This month’s issue comprises:
1. April Update
2. Upcoming Titles
The True Gods Attend You by Clarence Caddell
Holding Patterns by Alasdair F. Cannon
3. Editorial by Lucas Smith, Editor-In-Chief
4. Digital Exhibition: French Prints in the Era of Impressionism by Lily Hull
5. Hunger (Knut Hamsun), Book Review by Andrea Shershoff, Executive Director
Someone once said that April is the cruelest month but here at Bonfire HQ the fates have been most kind. We are absolutely overjoyed to announce that we have been awarded the Major Project Grant from the English-Speaking Union (Victoria Branch) to publish an anthology of contemporary Australian poetry, to be released in the first quarter of 2023. The details of the call for submissions will be available soon on our website. All Australian or Australian resident poets are invited to submit. Poets and artists included in the published anthology will be remunerated. We would like to extend our sincere thanks to the grant committee and everyone at the ESU for this exciting opportunity.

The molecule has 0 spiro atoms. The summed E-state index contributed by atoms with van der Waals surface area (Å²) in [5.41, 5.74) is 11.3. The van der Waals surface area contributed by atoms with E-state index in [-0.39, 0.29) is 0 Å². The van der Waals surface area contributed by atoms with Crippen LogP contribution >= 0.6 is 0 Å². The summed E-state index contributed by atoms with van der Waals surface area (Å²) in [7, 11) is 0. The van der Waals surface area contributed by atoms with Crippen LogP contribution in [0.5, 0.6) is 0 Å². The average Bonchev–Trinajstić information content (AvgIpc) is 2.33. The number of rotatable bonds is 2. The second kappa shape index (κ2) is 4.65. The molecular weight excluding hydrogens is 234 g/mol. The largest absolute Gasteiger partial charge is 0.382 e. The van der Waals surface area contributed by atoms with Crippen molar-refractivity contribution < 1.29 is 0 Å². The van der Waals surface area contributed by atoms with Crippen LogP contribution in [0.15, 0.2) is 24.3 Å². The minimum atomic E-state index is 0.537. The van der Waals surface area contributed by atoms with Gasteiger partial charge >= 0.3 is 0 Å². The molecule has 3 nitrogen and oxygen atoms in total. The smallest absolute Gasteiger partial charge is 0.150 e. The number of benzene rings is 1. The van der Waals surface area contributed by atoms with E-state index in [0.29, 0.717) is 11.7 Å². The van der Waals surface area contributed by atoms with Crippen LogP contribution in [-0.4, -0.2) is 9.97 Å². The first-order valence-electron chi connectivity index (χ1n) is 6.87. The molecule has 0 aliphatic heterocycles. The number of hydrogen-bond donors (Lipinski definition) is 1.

The English-Speaking Union does wonderful work advancing appreciation of the English language. Please give them a look: esuvic.org.au
In other news, we are delighted to announce that Bonfire will publish a poetry collection by Clarence Caddell, The True Gods Attend You, slated for release this September.
The True Gods Attend You is the debut collection by Australian formalist Clarence Caddell. Drawing on the author’s deep reading of primary Biblical, extra-Biblical and other ancient sources and with direct challenges to both secular and religious worldviews, The True Gods Attend You is a profound and self-reflective examination of the modern conscience. The long blank verse poem that concludes the book is “The Candidate”, a glimpse of the burnt-out spiritual seeker at his moment of invisible crisis, worthy of recent narrative poetry masters like Anthony Hecht. With a strong through-line of satire and irony, The True Gods Attend You is a powerful challenge to obscurity in verse and a bold annunciation of the evergreen riches of linguistic euphony.
Here is a preview of The True Gods Attend You, a sonnet entitled “Alternative Medicine”
A crisis comes and we go off our food;
Too much to drink, and metanoia
Sharp as the laser scalpel of a star
May shine on us, so that we feel renewed
Enough to restart some old inner feud;
Or else we listen to the doctor’s blah
About cholesterol, etc.—
Contrarian my general attitude;
Not that I have forgot that recent time
When, sickened, I swore off all study but
The kind that bragged one day to cure me of
That self opposed to wisdom, peace and love;—
But who would pour the poison, make the cut?
I’d rather the homoeopathy of rhyme.
Finally, in April news, we can reveal the cover of Alasdair Cannon’s Holding Patterns, designed by Lily Hull. Holding Patterns will be out in June. You will not want to miss it.